The report says they are not ruling out some role for a COVID-19 infection in these cases. Perhaps a prior COVID-19 infection somehow primed the immune system to make these children unusually susceptible, or maybe a co-infection of the two viruses together overwhelms the liver.
Researchers also want to know if the hepatitis is part of some kind of syndrome that strikes kids after a SARS-CoV-2 infection, like the rare complication called multisystem inflammtory syndrome in children, or MIS-C.
Another working theory from UK investigators is that there’s some kind of outsized or irregular immune response in these children, perhaps because they were sheltered more than usual during the pandemic.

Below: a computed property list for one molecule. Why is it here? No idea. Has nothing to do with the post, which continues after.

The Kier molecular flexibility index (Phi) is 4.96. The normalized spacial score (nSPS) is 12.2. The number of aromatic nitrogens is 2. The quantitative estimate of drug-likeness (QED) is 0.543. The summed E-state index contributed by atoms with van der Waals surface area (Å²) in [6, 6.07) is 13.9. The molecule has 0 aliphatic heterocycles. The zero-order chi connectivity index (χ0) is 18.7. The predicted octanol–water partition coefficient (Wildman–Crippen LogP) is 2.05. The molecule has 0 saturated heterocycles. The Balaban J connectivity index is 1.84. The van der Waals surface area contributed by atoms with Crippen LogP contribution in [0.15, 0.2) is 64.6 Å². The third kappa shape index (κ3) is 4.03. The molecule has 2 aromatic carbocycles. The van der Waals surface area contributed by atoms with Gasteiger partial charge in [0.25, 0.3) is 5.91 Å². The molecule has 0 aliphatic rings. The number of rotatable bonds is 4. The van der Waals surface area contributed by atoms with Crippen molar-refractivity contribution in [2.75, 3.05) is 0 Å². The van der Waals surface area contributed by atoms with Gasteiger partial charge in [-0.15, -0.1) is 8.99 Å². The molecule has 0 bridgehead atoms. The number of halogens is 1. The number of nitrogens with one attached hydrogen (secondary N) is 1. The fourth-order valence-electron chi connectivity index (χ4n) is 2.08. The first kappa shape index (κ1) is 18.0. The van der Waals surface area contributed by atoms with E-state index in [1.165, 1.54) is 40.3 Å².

Yet another theory is that the adenovirus may have always caused liver failure in a tiny percentage of children who were infected, and these rare cases are coming to light only because it is causing an exceptionally large wave of infections.
And investigators in the UK say they are still testing for drugs, toxins or perhaps an environmental exposure, even though some kind of infection is probably more likely to be the cause.
SORTING OUT ROLE OF ADENOVIRUS 41
Another thing that’s puzzled doctors, Buchfellner says, is that they found adenovirus in blood samples but not in samples of liver tissue taken during biopsies of the patients in Alabama.
“All nine of them have liver biopsies that were showing lots of inflammation and hepatitis. But we did not find the virus in the liver. We only found the virus in the blood,” he said.